Office of the chief justice clarifies Mogoeng’s ‘long leave’

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Chief Justice Mogoeng Mogoeng. Photo: Halden Krog / Gallo images / The Times
Chief Justice Mogoeng Mogoeng. Photo: Halden Krog / Gallo images / The Times

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Chief Justice Mogoeng Mogoeng has moved to play down speculation about why he has taken long leave before his term of office comes to an end.

The office of the chief justice announced on Wednesday that President Cyril Ramaphosa had appointed Justice Sisi Khampepe as acting chief justice while Mogoeng was on long leave.

Khampepe’s appointment is effective on May 1.

Having an acting chief justice is unprecedented.

The statement explained that, because of his involvement with the commission of inquiry into state capture, Deputy Chief Justice Raymond Zondo was not available to step into Mogoeng’s shoes.

The chief justice’s four-year cycle to take his long leave commenced on July 1 2018 but he was unable to take it due to his judicial and extrajudicial commitments.
The office of the chief justice

Mogoeng’s leave of absence comes five months before his term presiding over the highest court in the land comes to an end in October.

The chief justice is currently appealing a judicial conduct committee’s finding of misconduct, for which he was ordered to apologise.

This follows his criticism of South Africa’s foreign policy on Israel.

READ: Mogoeng denounces ‘flawed and superficial’ JCC findings

On Thursday, his office outlined that regulation 3 of the Judges’ Remuneration and Conditions of Employment Act, 2001, provides for judges to take leave of three and a half months for every period of four years’ actual service.

The chief justice’s long leave was due and he has duly taken it.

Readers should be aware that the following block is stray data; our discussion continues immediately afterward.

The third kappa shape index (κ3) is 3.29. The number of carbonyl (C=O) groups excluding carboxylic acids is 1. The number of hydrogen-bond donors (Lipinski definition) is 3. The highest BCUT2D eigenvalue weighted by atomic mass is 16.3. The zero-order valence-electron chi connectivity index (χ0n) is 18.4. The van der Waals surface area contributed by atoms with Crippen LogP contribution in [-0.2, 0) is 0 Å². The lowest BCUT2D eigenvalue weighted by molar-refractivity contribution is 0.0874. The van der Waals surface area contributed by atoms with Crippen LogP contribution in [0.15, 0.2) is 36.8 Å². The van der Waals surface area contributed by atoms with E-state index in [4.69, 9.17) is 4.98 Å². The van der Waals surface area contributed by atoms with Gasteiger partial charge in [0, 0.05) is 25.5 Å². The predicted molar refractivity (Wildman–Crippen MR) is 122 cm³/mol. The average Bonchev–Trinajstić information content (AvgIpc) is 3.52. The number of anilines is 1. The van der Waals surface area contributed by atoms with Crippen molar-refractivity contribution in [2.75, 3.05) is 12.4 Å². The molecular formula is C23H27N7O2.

Office of the Chief Justice

“This leave is referred to as long leave within the judiciary. The chief justice’s four-year cycle to take his long leave commenced on July 1 2018 but he was unable to take it due to his judicial and extrajudicial commitments.”

They added that judges’ leave was not cumulative and, therefore, had the chief justice not taken his leave, it would have been forfeited, as has happened on previous occasions.

“It is a normal practice in the judiciary for judges to take their leave whenever it is due. The chief justice’s long leave was due and he has duly taken it.”

READ: Rapule Tabane | The price of democracy is vigilance

The statement did not comment on the current public speculation about his motives for taking leave.

Social media statements had been circulating that Mogoeng was resigning because he did not want to be forced into the uncomfortable situation of signing an arrest warrant for former president Jacob Zuma.

This follows an application by the Zondo commission into state capture that Zuma be imprisoned for two years for breaching the Constitutional Court’s order to obey the commission’s summonses and testify before it.

The Constitutional Court has reserved judgment on the matter.


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